BAGHDAD, Iraq — Muffed Omary nudged his battered Toyota down his driveway in the 120-degree heat, apologizing to two unexpected guests who turned up to discuss the most recent crises that claimed the lives of his relatives and deepened his nation's despair.
"I am sorry," he said. "We are going to the swimming pool. It is for the children. Because, you see, they saw everything. They cry all the time. They cannot sleep. So, I am trying to change the subject for them."
The middle-aged Iraqi computer analyst then backed into Harthiya Street and drove off, glancing stoically at the crater across the street that was, until three weeks ago, a two-story house. His nephew lived in that house, but he was killed along with an 18-month-old son when a U.S. Tomahawk missile meant for Iraq's intelligence headquarters veered off course.
Such was the mood throughout Baghdad on Thursday. There had been an initial euphoria over the compromise reached with the United Nations earlier this week under which Iraq would accept installation of TV cameras at two missile test sites south of Baghdad.
But the excitement over the interim solution to Iraq's latest standoff with the U.S. and U.N. weapons inspectors now melted into a renewed sense of national isolation, gloom and resignation.
It was a mood reflected starkly in the city's markets, where news of the U.N. Security Council decision the previous day to extend for another 60 days the three-year-old trade embargo against Iraq sent food prices soaring. And the value of the local currency plummeted once again.
The Iraqi dinar fluctuates wildly with prospects of an easing in the embargo that bans Iraq from exporting its vast oil reserves. It lost nearly all 20% of the value it had gained against the dollar early in the week. That was when the chairman of the U.N. Special Commission charged with destroying Iraq's ability to produce weapons of mass destruction announced satisfaction with the interim proposal, signed after tense negotiations in Baghdad.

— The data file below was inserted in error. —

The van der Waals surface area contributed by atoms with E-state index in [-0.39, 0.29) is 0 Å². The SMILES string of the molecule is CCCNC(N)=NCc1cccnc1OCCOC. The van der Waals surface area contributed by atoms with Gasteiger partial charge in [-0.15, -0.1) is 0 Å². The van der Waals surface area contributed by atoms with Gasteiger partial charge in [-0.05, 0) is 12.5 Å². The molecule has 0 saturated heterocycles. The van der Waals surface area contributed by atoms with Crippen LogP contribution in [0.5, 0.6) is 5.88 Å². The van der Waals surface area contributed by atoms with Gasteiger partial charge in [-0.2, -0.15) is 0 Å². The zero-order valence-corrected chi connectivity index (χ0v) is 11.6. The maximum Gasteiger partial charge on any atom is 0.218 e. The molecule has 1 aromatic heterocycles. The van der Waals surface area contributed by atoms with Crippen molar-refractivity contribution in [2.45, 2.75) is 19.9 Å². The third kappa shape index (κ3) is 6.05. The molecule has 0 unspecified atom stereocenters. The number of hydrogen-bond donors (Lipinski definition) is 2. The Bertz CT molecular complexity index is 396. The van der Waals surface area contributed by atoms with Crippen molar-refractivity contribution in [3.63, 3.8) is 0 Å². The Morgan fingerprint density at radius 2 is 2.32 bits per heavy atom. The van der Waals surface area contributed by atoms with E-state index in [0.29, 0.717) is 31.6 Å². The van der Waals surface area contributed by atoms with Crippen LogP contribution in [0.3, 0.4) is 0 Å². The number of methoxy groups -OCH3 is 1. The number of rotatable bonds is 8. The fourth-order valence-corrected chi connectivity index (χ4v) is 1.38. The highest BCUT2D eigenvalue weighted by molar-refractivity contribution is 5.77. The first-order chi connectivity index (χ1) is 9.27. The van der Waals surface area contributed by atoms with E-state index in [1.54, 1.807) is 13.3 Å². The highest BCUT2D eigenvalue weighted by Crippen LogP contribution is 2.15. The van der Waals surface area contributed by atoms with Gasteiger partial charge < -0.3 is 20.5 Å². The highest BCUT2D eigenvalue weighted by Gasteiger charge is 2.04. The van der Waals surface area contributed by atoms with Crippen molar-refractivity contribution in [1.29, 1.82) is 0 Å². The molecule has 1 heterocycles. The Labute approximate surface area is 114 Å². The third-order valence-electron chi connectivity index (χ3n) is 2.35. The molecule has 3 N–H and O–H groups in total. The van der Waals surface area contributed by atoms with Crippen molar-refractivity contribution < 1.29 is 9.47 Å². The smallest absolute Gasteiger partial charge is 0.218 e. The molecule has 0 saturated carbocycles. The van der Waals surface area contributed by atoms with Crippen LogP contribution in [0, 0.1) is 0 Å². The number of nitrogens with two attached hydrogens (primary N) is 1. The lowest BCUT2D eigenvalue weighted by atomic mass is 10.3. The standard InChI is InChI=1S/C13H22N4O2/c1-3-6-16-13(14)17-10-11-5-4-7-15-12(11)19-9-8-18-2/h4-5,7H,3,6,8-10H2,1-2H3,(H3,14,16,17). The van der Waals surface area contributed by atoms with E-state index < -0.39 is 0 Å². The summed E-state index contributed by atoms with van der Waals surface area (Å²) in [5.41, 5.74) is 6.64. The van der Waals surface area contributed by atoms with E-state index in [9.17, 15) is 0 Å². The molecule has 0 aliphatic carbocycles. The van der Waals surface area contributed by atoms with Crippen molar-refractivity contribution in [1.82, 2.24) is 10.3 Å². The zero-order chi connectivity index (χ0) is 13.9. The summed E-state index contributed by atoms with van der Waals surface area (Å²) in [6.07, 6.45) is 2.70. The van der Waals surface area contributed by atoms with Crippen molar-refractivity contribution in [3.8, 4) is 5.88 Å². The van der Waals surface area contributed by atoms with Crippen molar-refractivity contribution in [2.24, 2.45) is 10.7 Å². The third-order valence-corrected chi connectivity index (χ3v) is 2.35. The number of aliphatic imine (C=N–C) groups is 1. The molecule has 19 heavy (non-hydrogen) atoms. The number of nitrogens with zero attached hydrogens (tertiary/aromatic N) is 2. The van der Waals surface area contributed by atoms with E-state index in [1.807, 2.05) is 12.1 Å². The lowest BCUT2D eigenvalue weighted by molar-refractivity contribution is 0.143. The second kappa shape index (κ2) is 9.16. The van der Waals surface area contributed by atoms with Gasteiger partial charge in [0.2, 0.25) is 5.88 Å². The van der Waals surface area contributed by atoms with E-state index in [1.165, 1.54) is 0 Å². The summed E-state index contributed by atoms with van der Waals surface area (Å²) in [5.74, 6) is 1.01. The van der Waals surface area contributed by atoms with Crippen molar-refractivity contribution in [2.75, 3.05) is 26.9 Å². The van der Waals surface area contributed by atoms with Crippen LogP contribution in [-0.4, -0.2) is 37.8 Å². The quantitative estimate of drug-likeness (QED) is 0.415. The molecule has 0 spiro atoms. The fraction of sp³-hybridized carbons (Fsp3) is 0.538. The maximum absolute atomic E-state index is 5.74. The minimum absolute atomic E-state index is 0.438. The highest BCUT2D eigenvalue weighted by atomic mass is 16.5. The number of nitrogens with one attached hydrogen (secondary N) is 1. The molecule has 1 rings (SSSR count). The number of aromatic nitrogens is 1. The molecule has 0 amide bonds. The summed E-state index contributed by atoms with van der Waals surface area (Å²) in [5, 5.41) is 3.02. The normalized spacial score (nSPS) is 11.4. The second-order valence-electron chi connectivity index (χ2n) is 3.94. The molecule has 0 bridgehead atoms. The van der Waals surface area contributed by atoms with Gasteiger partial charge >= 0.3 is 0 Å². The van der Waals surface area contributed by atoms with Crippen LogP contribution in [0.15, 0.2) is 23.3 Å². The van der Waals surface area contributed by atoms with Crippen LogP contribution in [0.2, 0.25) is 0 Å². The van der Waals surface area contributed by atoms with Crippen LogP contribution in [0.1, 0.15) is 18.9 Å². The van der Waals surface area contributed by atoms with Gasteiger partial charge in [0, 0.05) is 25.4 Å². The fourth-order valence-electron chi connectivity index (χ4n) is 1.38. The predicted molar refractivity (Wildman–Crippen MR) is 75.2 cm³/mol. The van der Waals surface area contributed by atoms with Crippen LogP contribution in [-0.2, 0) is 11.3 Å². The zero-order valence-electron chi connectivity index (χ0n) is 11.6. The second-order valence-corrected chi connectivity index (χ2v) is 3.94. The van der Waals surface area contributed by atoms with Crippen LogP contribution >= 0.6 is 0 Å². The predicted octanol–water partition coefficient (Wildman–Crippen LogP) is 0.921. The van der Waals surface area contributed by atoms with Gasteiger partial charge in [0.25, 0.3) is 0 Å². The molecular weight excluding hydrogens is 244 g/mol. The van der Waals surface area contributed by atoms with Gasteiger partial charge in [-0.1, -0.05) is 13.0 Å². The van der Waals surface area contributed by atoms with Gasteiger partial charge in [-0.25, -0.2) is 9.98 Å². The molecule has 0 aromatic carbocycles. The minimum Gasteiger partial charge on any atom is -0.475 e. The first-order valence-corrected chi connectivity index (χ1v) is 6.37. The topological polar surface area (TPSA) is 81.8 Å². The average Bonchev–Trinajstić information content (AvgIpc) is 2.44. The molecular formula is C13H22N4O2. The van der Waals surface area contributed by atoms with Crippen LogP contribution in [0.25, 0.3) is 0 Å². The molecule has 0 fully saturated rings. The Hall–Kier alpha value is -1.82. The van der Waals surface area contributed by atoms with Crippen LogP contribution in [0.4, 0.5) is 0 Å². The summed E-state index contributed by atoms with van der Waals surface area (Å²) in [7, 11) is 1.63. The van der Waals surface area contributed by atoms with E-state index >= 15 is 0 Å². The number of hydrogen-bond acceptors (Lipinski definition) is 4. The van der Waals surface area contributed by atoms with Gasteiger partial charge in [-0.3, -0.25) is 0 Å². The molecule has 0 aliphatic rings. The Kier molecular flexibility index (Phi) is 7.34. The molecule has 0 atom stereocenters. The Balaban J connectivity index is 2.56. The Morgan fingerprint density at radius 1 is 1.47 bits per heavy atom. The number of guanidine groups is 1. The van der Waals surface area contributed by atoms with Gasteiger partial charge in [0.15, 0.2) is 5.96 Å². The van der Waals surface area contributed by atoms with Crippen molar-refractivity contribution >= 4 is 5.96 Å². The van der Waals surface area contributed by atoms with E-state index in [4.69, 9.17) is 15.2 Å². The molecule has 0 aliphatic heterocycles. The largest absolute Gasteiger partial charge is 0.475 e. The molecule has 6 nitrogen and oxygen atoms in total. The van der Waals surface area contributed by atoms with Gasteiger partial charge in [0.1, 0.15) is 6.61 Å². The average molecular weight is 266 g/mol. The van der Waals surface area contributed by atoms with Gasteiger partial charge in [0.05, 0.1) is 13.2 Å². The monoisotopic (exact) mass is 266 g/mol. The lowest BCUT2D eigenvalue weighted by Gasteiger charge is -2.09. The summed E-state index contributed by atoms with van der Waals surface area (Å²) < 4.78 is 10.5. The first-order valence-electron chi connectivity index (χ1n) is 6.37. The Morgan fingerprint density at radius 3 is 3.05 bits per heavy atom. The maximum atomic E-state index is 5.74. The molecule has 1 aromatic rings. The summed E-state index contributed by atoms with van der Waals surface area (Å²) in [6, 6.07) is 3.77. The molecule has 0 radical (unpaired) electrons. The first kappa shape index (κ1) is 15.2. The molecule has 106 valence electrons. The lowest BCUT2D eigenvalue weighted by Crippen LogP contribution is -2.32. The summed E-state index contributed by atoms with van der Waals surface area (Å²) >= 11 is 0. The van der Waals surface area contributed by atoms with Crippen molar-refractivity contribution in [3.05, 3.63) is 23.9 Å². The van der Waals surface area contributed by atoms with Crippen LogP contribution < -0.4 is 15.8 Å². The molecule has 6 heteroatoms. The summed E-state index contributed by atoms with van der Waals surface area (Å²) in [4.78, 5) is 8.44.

The Security Council on Thursday endorsed the proposal, which was reached under the threat of another U.S.-led air strike on Iraq.
Commission Chairman Rolf Ekeus had presented the nine-point document to the Security Council along with the Iraqi position paper accepting, for the first time, long-term monitoring of its conventional weapons programs. Iraq will allow the monitoring cameras in exchange for Ekeus' agreement not to activate them until more extensive negotiations are held in New York in late August.
The Iraqi paper was viewed by most officials and diplomats in Baghdad as a progressive, conciliatory step by President Saddam Hussein. In briefing the diplomatic corps Tuesday, the Iraqi Foreign Ministry had described the proposal as "turning over a new leaf" in its attitude toward the United Nations.
As Ekeus presented the Iraqi proposal to the Security Council in New York, where several members said they were disturbed by key points, the government in Baghdad released the full, nine-page text. It included a provision that U.N. inspectors use Iraqi aircraft "whenever it is necessary for the Special Commission to carry out aerial tasks of monitoring and verification."
The United Nations has insisted--despite Iraqi objections--on using its own aircraft as well as American U-2 reconnaissance airplanes. An Iraqi announcement last January that U.N. aircraft were prohibited helped spark an air strike on an Iraqi components factory during the final days of the Bush Administration.
Still, the Iraqi proposal stressed Baghdad's "earnest readiness" to resolve all outstanding issues with the world body and insisted that full compliance result in a lifting of the embargo.
"Iraq can consider this a diplomatic victory," said one senior diplomat in Baghdad, stressing that for months Iraq has been seeking a broad dialogue with the United Nations that would spell out precisely what it must do to comply sufficiently with the resolutions it signed to end the 1991 Persian Gulf War. "And they won this with very little real risk to themselves," the diplomat said.
Indeed, behind the scenes of the latest standoff between Iraq and the West, the Iraqi leadership took several steps to protect its military assets and strengthen its hand at home.
Unseen before and during the marathon negotiations between Ekeus and Iraqi officials, Baghdad had launched a major operation to hide virtually every piece of sensitive military hardware held in its factories, test sites and bases, according to diplomatic sources and Iraqi military officers.
Diplomats and Iraqi officials indicated that the equipment, much of it subject to long-term U.N. weapons monitoring, would be returned to the original sites once the Security Council accepted Ekeus' compromise proposal.
But at the grass roots of Iraqi society, there were no celebrations after the flurry of diplomatic activity reduced the immediate fear of an attack.